Bright Horizons CHRO: Actionable Steps toward Diversity in Your Workplace
2020 has prompted a lot of soul searching among employers about diversity and racial equity in our workplaces. It’s true for us, and it’s true for the employers we work with.
Conversations with our clients have made it clear that we’re all looking for ways to make meaningful change, and that we all recognize such change will come from creating opportunities for employee groups that have for too long been underrepresented.
Education is one way we can provide those opportunities.
More and more we’re seeing degrees become the required step between an employee and a career on the rise. One study shows more than 2/3 of jobs will require some post-high-school learning by 2027; another says employees with degrees enjoy as much as a 167% salary bump.
Yet we also know underrepresented groups are challenged to earn those degrees. One study shows Black students roughly 40% less likely to reach graduation than their white peers. The absence of credentials creates substantial roadblocks to climbing the organizational ladder -- and so to truly diversifying organizations.
Some of it comes down to money. The wealth gap between Black and white families remains a substantial hurdle that continues to keep people from educational goals. But the Chronicle of Higher Education suggests that there are other factors as well.
Finding the right campus: “Black students,” writes the Chronicle, “tend to come from…families with little or no college experience.” Such inexperience can make it difficult for students to choose campuses where they’ll be successful.
Thriving once they get there: The same socio-economic conditions that make it hard to pay for college can hamper students’ ability to thrive once there. In addition to coming from families with little or no college experience, they’re graduating, writes the Chronicle, “from underperforming high schools that didn’t prepare them well for higher education.”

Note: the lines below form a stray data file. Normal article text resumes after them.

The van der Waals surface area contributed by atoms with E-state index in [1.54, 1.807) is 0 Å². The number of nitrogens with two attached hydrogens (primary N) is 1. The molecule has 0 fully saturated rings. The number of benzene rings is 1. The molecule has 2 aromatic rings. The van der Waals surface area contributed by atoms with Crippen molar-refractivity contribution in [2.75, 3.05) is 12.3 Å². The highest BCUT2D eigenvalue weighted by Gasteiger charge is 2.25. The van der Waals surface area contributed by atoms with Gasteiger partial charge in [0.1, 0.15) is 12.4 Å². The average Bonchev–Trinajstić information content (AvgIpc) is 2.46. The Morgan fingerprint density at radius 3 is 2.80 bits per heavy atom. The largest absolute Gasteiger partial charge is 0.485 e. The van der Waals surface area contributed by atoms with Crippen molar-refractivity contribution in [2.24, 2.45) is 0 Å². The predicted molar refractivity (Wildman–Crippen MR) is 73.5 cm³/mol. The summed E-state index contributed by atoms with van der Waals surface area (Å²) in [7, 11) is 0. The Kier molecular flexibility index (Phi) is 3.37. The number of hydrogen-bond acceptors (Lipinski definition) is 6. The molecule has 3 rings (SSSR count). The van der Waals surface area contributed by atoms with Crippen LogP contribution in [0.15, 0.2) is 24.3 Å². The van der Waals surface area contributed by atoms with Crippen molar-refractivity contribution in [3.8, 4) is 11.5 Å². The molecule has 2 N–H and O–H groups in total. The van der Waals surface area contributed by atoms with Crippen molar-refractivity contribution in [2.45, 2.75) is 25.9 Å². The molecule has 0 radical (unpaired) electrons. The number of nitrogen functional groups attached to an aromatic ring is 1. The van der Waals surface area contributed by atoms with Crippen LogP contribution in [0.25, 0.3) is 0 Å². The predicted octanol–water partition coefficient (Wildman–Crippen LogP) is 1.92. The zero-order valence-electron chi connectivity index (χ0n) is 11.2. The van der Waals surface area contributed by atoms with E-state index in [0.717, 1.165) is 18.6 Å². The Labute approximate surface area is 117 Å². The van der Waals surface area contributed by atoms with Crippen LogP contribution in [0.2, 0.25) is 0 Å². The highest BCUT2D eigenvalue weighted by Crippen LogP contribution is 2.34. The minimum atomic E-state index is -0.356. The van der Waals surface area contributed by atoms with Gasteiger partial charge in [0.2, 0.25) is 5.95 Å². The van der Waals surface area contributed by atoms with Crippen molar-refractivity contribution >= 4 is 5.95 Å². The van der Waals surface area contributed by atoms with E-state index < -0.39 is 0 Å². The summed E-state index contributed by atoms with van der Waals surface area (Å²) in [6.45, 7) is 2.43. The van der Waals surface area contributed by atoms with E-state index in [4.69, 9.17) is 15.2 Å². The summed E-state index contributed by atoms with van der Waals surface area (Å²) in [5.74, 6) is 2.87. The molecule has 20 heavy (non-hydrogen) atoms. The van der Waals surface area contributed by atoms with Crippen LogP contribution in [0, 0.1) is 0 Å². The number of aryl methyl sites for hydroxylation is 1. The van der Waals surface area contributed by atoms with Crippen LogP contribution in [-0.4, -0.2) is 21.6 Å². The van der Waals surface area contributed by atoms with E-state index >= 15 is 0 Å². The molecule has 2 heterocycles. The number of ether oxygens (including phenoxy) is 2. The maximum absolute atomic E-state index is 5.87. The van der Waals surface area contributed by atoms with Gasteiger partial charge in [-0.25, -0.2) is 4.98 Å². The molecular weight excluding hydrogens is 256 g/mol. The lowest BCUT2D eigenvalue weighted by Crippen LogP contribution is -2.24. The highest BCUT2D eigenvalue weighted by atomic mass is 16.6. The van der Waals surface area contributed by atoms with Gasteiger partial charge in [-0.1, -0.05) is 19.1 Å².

Making it to graduation: We already know that financing done year-by-year means money problems follow students throughout undergrad life – leaving many paying debt for degrees they never earned. For low-income families, the pandemic is making it even harder. The Washington Post reports that students from families making under $75,000 are cancelling plans to take classes at roughly twice the rate of students from families earning more than $100,000.
Any one of these barriers can derail a student’s educational pursuit. Each in turn limits the number of diverse candidates presenting at our workplaces. All can be impacted by an employer that helps students choose, pay for, and finish programs. Plus, the interest is there. By removing financial barriers to degrees at Bright Horizons, our own education program increased participation among Black employees by 48%.
What we know is that education assistance isn’t just a benefit – it’s an opportunity; and “opportunity” is the key word. “Chief among such sources of opportunity is higher education,” wrote the Chronicle in its report on Race and Ethnicity in Higher Education. “To be clear, there are myriad factors that inform educational access and success, such as income, wealth, geography, and age. Yet it remains the case—as the data in this and other studies show—that race is a prevailing factor in many educational outcomes.”
We at Bright Horizons are committed to equitable workplaces, and we know there’s much work to be done to further this important work, and deepen our impact – both for ourselves and for our clients. Education is one way we can make a real difference.
Webinar: How Education Assistance Drives Diversity in the Workplace
Join us on 10/21 to learn how removing barriers to education opens opportunity to traditionally under-represented groups – and how you can make program adjustments without increasing costs.
October 7, 2020